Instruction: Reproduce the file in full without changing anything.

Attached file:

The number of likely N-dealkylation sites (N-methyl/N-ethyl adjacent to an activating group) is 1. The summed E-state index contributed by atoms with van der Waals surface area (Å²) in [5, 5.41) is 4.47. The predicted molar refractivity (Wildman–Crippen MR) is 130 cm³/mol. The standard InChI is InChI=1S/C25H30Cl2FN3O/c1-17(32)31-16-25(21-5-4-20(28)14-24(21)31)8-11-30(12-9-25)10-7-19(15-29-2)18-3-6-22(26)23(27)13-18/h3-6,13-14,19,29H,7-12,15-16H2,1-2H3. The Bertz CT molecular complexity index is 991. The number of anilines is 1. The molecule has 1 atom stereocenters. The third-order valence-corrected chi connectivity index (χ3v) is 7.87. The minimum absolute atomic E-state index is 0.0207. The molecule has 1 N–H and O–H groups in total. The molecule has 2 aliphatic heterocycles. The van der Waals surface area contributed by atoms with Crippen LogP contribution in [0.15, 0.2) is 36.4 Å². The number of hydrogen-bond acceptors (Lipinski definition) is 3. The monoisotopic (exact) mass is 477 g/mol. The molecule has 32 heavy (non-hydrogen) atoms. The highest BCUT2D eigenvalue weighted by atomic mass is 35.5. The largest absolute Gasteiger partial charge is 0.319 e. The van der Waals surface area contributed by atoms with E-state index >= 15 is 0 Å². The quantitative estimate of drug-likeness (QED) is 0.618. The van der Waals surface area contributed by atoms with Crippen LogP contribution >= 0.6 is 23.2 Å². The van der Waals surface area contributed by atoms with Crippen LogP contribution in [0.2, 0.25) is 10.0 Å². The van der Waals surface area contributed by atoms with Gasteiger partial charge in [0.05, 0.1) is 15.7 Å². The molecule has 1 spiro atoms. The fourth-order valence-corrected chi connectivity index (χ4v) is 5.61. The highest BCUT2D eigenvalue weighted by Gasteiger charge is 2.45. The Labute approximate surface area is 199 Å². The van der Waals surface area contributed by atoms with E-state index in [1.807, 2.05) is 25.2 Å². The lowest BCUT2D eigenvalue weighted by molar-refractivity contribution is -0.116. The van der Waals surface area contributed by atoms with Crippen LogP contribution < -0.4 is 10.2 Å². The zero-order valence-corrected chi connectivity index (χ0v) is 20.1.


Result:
The number of likely N-dealkylation sites (N-methyl/N-ethyl adjacent to an activating group) is 1. The summed E-state index contributed by atoms with van der Waals surface area (Å²) in [5, 5.41) is 4.47. The predicted molar refractivity (Wildman–Crippen MR) is 130 cm³/mol. The standard InChI is InChI=1S/C25H30Cl2FN3O/c1-17(32)31-16-25(21-5-4-20(28)14-24(21)31)8-11-30(12-9-25)10-7-19(15-29-2)18-3-6-22(26)23(27)13-18/h3-6,13-14,19,29H,7-12,15-16H2,1-2H3. The Bertz CT molecular complexity index is 991. The number of anilines is 1. The molecule has 1 atom stereocenters. The third-order valence-corrected chi connectivity index (χ3v) is 7.87. The minimum absolute atomic E-state index is 0.0207. The molecule has 1 N–H and O–H groups in total. The molecule has 2 aliphatic heterocycles. The van der Waals surface area contributed by atoms with Crippen LogP contribution in [0.15, 0.2) is 36.4 Å². The number of hydrogen-bond acceptors (Lipinski definition) is 3. The monoisotopic (exact) mass is 477 g/mol. The molecule has 32 heavy (non-hydrogen) atoms. The highest BCUT2D eigenvalue weighted by atomic mass is 35.5. The largest absolute Gasteiger partial charge is 0.319 e. The van der Waals surface area contributed by atoms with E-state index >= 15 is 0 Å². The quantitative estimate of drug-likeness (QED) is 0.618. The van der Waals surface area contributed by atoms with Crippen LogP contribution >= 0.6 is 23.2 Å². The van der Waals surface area contributed by atoms with Crippen LogP contribution in [0.2, 0.25) is 10.0 Å². The van der Waals surface area contributed by atoms with Gasteiger partial charge in [0.05, 0.1) is 15.7 Å². The molecule has 1 spiro atoms. The fourth-order valence-corrected chi connectivity index (χ4v) is 5.61. The highest BCUT2D eigenvalue weighted by Gasteiger charge is 2.45. The Labute approximate surface area is 199 Å². The van der Waals surface area contributed by atoms with E-state index in [1.807, 2.05) is 25.2 Å². The lowest BCUT2D eigenvalue weighted by molar-refractivity contribution is -0.116. The van der Waals surface area contributed by atoms with Crippen LogP contribution < -0.4 is 10.2 Å². The zero-order valence-corrected chi connectivity index (χ0v) is 20.1.